There is another issue that is often ignored with women no matter what their age may be: the pelvic floor. After the birth of a child, many women are given absolutely no help or guidance on the recovery and rebuilding of their body. Fortunately, my work in the kettlebell community puts me in touch with women who specialize in this field.

This is not my area, but I am very impressed by the use of basic breathing tools like practicing breathing with the diaphragm seem to work quickly. Keep this in mind when teaching the basic lifting movements: use your breathing.

Finally, I have to once again encourage dental hygiene. We all know what a typical personal trainer is going to tell us about diet: eat more veggies! True! But, if the client has need for a crown replacement and seven cavities, we are not going to see a lot of celery chewing.

I go to the dentist three times a year. My insurance pays for two visits and I found out that a visit only costs $46…so I splurge for a third. My hygienist convinced me to scrape my tongue daily, floss at least twice, and brush with an electronic toothbrush. My “Dental Hygiene Routine” takes a few minutes every morning and then a little “here and there” during the rest of the day.

Here is a good reason: the teeth I currently have are the last I will ever have.

Take care of your teeth!!!

As a strength coach, once I get my female clients to deal with these medical and dental issues, I am often almost “all the way there” with our goals. It can be that transforming to take care of basic medical issues.

In training, we are not going to do anything too fancy. I think that every BODY needs to do the fundamental human movements:

Push

Pull

Hinge

Squat

Loaded Carry

I’m pretty sure we need to strength train at least twice a week….three might be better, so you can either do all five movements every workout or split them up. This is how my trainer, Ben Fogel, breaks up my training:

A Day

Push

Squat

B Day

Pull

Hinge

Every day we also work the core in multiple ways and directions, work on tissue integrity, push sleds, and do a bit of work to get me huffing and puffing. Any good trainer can take care of this for you. Some of my friends, like Marty Gallagher and Rob King, train their females with the powerlifts (squat, bench press, deadlift) and make great progress focusing on strength.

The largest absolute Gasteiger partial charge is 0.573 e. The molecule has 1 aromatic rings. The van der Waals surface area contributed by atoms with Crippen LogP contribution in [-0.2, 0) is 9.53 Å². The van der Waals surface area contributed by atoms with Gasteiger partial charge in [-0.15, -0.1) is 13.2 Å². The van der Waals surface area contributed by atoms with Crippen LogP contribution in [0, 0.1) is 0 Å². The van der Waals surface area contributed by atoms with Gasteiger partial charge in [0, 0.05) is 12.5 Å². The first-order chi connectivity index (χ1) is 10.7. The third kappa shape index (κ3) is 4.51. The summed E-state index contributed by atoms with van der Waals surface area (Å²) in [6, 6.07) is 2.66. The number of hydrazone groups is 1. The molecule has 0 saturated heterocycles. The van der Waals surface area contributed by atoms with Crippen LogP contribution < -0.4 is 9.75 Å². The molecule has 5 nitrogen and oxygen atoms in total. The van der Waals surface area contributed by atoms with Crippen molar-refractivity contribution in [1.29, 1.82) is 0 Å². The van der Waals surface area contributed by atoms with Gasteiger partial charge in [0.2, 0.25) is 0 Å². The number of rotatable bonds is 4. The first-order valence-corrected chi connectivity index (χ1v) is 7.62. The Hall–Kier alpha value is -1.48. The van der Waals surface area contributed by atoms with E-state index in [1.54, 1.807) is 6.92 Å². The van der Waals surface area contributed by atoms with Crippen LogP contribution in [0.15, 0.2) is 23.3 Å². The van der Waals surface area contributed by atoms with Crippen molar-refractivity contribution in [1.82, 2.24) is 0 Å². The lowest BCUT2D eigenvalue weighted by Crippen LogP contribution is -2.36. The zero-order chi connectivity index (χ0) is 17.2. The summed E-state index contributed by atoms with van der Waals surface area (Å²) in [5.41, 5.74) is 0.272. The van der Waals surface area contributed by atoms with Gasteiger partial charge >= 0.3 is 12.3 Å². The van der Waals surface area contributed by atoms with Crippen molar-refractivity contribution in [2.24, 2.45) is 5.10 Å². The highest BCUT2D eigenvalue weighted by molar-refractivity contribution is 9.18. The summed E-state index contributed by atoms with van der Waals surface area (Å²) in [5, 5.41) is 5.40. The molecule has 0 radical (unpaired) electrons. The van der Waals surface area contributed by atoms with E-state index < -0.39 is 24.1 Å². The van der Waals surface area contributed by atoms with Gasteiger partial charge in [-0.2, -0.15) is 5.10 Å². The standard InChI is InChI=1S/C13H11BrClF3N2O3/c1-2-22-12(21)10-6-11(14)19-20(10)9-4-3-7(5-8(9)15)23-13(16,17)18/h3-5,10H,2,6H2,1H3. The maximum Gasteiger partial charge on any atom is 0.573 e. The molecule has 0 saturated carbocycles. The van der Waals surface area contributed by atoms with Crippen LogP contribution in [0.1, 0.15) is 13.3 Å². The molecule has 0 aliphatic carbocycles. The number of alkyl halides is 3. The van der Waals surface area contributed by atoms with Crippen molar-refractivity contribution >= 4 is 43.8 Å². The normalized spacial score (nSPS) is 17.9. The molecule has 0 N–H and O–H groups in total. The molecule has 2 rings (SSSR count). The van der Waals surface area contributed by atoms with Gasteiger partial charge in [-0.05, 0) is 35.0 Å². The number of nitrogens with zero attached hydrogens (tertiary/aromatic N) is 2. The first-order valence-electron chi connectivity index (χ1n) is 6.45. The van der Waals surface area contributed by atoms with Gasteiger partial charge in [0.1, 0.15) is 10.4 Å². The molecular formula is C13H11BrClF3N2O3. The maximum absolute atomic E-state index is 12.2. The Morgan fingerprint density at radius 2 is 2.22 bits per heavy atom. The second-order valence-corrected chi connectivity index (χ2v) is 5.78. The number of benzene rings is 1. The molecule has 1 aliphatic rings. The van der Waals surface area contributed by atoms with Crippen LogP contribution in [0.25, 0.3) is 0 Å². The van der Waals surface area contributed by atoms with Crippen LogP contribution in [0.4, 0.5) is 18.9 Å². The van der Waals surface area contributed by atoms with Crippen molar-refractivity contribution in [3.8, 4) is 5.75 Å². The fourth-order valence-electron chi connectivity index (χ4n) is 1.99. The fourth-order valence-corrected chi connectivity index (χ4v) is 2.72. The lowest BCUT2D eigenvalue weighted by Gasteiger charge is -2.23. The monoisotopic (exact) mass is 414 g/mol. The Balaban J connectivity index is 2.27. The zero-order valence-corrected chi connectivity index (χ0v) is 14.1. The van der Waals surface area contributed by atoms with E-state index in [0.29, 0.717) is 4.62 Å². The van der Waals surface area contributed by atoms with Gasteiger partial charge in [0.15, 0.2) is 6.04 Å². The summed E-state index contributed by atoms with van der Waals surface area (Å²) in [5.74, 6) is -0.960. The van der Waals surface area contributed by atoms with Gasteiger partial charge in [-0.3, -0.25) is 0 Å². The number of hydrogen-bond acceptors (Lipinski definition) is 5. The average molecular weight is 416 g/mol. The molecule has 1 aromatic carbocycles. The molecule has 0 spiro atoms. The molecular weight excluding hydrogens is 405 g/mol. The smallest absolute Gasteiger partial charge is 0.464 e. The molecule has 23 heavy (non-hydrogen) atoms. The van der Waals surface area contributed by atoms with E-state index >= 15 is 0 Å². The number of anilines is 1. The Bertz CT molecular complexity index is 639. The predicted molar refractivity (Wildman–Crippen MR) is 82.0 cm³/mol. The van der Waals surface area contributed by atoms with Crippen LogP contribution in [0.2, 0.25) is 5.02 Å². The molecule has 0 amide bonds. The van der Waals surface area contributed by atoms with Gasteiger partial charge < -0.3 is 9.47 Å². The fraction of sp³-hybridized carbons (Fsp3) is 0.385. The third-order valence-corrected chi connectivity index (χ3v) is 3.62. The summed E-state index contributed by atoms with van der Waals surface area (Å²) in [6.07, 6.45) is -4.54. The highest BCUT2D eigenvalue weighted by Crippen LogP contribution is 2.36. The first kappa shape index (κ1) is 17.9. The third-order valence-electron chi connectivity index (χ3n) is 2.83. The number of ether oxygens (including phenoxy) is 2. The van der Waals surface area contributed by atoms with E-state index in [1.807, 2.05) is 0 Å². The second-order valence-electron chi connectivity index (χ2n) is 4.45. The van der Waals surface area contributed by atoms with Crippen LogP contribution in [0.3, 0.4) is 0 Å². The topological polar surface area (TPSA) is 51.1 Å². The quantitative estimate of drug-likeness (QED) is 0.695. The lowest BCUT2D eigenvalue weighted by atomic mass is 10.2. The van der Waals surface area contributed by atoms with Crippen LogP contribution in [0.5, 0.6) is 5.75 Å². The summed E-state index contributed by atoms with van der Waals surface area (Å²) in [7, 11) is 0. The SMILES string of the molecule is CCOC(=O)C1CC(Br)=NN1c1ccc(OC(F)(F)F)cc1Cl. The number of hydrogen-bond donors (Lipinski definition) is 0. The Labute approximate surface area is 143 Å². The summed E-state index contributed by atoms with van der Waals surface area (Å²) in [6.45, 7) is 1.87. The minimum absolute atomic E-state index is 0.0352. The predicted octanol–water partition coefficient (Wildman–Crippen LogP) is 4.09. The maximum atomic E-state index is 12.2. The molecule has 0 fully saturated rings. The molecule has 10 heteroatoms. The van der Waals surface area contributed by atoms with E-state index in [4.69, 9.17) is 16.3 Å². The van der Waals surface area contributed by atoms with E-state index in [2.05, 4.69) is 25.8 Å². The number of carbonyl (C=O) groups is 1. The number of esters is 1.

I always recommend walking for every client I work with from Olympian to newbie. I recently read an interesting book on women’s sexuality and the key point I took away from this doctor was his insistence that women build up to walking three miles a day…every day. I can’t think of a piece of advice for every human person.

When training any client over 25 or so, I really focus on the glute. Obviously, as a strength coach, we would see squats and deadlifts, but the work by Bret Contreras on the hip thrust can’t be overlooked. I suggest hip thrusts every day for everyone I train. We also wrap the Glute Loop around the knees to make the hip thrust challenge the glutes harder. Mixing these simple Hip Thrusts with banded Clamshells will remind everyone where their “seat of power” is the next day. Vary the reps daily and really get those numbers up occasionally.

There is another reason I like doing the hip thrust: it gets my people up and down off the ground. I work with three 71-year old women who swear more than any athlete I have ever worked with in my career. And, universally, they swear EVERY time I say “Give me 15 hip thrusts.” It is because…

They have to get down and up off the floor again!

One of THE most important things I teach clients is this: falling down is probably the most dangerous thing you can do. I often ask my young audiences: when was the last time you saw your parents willingly on the floor? Slipping and falling, or simply taking a tumble, can ruin the life of an adult. So, I teach all my people basic tumbling and breakfalling. I also insist on lots of movements that are done on the floor…and followed by “get back up.”

I do this so much that I have a drill: Get Back Ups!

There’s an important key to using this drill: Do not overcoach. In fact, intentionally undercoach the whole movement.